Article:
I mean, it’s no question that Stephen King is a master of horror and thriller fiction. Perhaps of all time, next to the great masters such as Poe, Richard Matheson, and even HP Lovecraft. Even without reading anything written by King, do we know that his creativity is a fearsome thing to be respected and kept at a safe distance.
I must admit, that although I have been reading for years and I have a not-so-secret obsession with mystery and thriller, I have never read Stephen King. And it’s not for lack of wanting to read Stephen King. I can’t count on my fingers and toes the combined times that I’ve stared at the over-stuffed shelves at the bookstore and library that house the infamous King novels; I have even run my fingers over the covers and picked them up. But I have never taken them home with me (what if my house becomes haunted??) But alas, it’s on my reading list. And the other day I was at a coffee shop with one of those “give one, take one” book sections, and The Shining was front and center.
So with trepidation in my heart, I took it home with me. And I couldn’t put it down. Except for when I was alone that is. So what makes Stephen King novels so good? And a closely related question, what makes them so scary?
There’s no denying that he’s a great author. He can quickly hook the reader and keep us eagerly turning the pages for hours. It’s simple, really; the end of each chapter is a convenient hook or open question that leaves us wondering what will happen to the characters at the end of the story. And that’s what makes it so scary too. Is that there’s no going too far in horror.
Several months ago I watched a great movie called Tucker and Dale versus Evil. A movie about two hapless yet loving hillbillies on vacation that are in the wrong places at all the wrong times; making them appear like ruthless cold-blooded serial killers (seriously, you should watch it). It’s pegged as an outrageous comedy, but at one point of the hillbillies gets some fingers chopped off. At that moment in the movie I began to feel uncomfortable; and when the hillbillies are being chased down by a bunch of college students crying bloody murder, I was sincerely scared.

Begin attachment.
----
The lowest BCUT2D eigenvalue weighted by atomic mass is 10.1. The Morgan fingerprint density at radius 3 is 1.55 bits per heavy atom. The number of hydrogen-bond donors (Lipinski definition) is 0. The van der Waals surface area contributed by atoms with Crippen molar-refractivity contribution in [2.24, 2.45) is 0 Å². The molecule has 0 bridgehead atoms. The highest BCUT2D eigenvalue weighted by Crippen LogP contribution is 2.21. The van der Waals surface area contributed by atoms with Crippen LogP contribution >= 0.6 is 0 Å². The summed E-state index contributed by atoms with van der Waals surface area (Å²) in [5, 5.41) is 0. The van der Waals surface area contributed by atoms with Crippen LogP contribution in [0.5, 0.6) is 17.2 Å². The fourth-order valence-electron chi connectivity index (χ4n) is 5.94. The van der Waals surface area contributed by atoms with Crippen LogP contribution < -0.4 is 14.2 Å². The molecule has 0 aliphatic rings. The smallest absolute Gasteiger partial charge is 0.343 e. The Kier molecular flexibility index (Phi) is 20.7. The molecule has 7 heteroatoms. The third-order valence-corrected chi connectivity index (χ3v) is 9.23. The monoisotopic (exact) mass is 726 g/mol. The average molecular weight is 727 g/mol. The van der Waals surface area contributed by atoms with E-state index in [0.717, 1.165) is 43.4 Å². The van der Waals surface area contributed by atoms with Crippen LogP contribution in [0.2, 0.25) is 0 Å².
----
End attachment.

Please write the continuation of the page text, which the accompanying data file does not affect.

But why could I possibly be scared during a comedy? Because the movie makers crossed an unspoken line; and while I was not consciously aware of it, it was enough to make me uncomfortable for the rest of the movie. As movie watchers and book readers, we have certain expectations about what we’re going to see/read. There are particular paradigms and archetypes that we expect to be followed. For example, while it’s okay to watch someone get murdered in a movie (I won’t give an example because it’s so commonplace that I’m sure you can come up with your own examples) it’s much less common to see a rape happen on camera. One of the biggest books/movies of the past couple years is the popular Girl with the Dragon Tattoo series. For those of you who have seen/read it though, you are very aware of the extremely uncomfortable rape themes in the story. They make us uncomfortable because they are things that we would rather not talk about in society. Fifty years ago you could say the same about violent murders, but we’ve grown accustomed to that by now. But nevertheless, we dislike seeing our heroes being permanently harmed in any way. Like taking fingers. And Stephen King knows how to draw us out past that comfort zone little by little. For example, the Shining sets up by putting all the main characters in a hotel that’s hidden from the rest of civilization for a set period of time. And people have died violently in the hotel.
Already, we are on edge because we are put in a situation in which bad things have happened before. Secondly, the main character, Jack Torrance, is a recovering alcoholic with anger issues. Again, we want characters that we can wholeheartedly love and stand behind. Can we really support a character who broke his kids arm over some spilled coffee? It makes us even more uncomfortable and feel isolated in the story. And of course, the story really begins to get creepy when Danny has bruise marks on his neck. The scary images/ghosts are no longer imagination. They are real, physical things that can leave physical harm.
However much ghosts scare us, it’s even more scary to think of them as being able to touch you. And again, the most likable character in the novel is of course Danny, a child with the ability to see/feel things that others miss. But he’s a child. He’s vulnerable. He doesn’t even know what the word divorce means. And that makes us uncomfortable to an even stronger degree; we hate to see a child in a vulnerable position. Finally, we have the destruction of the family from within; Jack becoming possessed by the Overlook and turning on his family. So many social constructs and expectations are being ripped apart in this movie!
Overall, while I would never read this alone at night, I think I’m finally brave enough to face some of his other books now 🙂